Round and square tubing bending process
When a metal tube is bent, the cross section material fibers experience tension on the outside of the bend area and compression on the inside of the bend area. Wall thickness on the outside cross section of the bend will thin-out due to tensile stresses, because the outer wall tends to be pulled in toward the centerline or neutral axis of the part.
If the ultimate tensile stress of the material is surpassed, then the tube will rip along the outer bend surface. The wall thickness on the inside of the tube bend will thicken due to compressive stresses. If the ultimate compressive strength of the material is reached, the tube will experience localized buckling resulting in rippling of the inside bend surface.
The Differences Between Pipe Bending And Tube Bending
It’s worth a mention firstly that there are two common terms used in industry, tube bending and pipe bending. Tube is measured by the outside diameter whereas pipe is measured by the inside diameter. Pipe sizing refers to the nominal inside diameter, sometimes called nominal bore, rather than the actual inside diameter.
Tube bending, or pipe bending, dates back over 100 years. There are dozens of different kinds of machines dependent on the desired shape, which can range from simple hand-operated tube benders through to a fully computerised numerically controlled machines.
When considering pipe bending or tube bending, there are many factors that need to be taken into account, all of which have a significant bearing on the end results. It’s always good practice to consult a specialist pipe bending sub-contractor who will offer advice on what material to use and which method will produce the best results. For example, compression pipe bending and draw pipe bending feasibility is limited to the tooling the specialist bending sub-contractor has in their stock, and even if they do have suitable tooling, the material grade of a pipe might render the production unfeasible. For instance, a draw pipe bending machine that can bend a 4” (101.6mm) pipe to a 3D (3 x Diameter) radius in mild steel would have difficulty bending the same size pipe to the same parameters in stainless steel due to the additional strength (torque) required to bend.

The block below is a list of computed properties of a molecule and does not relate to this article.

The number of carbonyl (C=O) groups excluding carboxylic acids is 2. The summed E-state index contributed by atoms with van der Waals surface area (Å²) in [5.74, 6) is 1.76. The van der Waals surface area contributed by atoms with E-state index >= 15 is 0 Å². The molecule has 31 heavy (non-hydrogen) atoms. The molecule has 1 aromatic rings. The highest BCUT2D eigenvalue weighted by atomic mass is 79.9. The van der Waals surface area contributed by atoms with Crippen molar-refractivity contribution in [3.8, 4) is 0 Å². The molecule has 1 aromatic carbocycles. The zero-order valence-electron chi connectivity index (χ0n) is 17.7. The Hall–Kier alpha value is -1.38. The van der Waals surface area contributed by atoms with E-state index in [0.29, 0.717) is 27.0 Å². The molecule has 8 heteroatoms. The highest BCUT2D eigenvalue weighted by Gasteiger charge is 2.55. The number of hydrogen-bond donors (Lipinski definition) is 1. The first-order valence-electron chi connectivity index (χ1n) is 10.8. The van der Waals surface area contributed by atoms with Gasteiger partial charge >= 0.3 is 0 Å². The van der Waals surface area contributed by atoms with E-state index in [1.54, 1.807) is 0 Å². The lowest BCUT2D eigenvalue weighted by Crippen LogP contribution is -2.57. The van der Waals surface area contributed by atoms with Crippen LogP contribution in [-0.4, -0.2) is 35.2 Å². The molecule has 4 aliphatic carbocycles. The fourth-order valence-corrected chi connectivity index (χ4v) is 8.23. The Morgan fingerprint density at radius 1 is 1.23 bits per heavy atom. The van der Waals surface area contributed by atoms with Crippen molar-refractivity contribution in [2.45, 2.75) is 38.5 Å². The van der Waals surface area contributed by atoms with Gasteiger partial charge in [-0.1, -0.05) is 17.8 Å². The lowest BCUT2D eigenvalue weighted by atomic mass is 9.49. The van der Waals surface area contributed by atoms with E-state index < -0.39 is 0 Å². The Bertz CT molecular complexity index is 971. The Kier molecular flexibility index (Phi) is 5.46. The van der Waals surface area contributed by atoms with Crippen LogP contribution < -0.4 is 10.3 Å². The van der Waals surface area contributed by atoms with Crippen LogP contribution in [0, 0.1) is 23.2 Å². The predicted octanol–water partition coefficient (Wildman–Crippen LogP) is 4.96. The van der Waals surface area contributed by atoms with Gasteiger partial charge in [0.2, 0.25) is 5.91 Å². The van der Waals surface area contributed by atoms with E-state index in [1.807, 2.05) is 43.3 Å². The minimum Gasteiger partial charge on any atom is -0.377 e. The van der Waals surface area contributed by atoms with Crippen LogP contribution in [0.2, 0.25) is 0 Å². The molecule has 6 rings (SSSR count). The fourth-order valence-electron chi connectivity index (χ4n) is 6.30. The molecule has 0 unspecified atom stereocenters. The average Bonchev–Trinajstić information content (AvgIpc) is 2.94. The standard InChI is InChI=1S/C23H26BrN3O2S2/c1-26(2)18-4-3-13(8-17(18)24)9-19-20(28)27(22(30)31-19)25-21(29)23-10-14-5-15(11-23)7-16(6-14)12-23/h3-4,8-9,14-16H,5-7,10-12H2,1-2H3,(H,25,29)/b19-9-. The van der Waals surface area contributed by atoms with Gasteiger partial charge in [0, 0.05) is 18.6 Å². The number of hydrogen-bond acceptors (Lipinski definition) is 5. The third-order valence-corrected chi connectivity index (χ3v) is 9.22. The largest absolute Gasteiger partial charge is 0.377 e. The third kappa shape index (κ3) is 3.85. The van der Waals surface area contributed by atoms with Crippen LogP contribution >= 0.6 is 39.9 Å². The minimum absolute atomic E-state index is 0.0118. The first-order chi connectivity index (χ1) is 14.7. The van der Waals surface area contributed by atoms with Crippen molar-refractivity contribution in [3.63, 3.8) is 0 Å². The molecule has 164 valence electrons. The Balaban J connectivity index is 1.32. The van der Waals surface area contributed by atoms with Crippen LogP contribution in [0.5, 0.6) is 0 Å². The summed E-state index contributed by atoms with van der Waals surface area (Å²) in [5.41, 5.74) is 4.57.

Diffs between bending round and square tubing
In tube bending you can bend round or square tubing. Round tubing has less material in the most highly stressed regions. The plane of highest tension or compression is tangent to the cross section so it is less prone to distortion. In square tubing the entire tube wall is parallel to this plane and so is exposed to the tensile and compressive stress at the outside and inside of the bend. This makes the square tube more susceptible to distortion.
Round tube allows metal to flow evenly in all directions during the bend which makes it easier to control distortion. Square tube material on the inside of the bend surface has a tendency to expand vertically and flow horizontally along the tube face. These forces behave in a certain way to draw in the vertical edges of the tube distorting the cross section into a concave shape. It is physically tougher to control distortion in a square tube than a round tube. A good rule of thumb when designing curved tubing is that tubes become harder to bend as the outside diameter increases and the wall thickness decreases.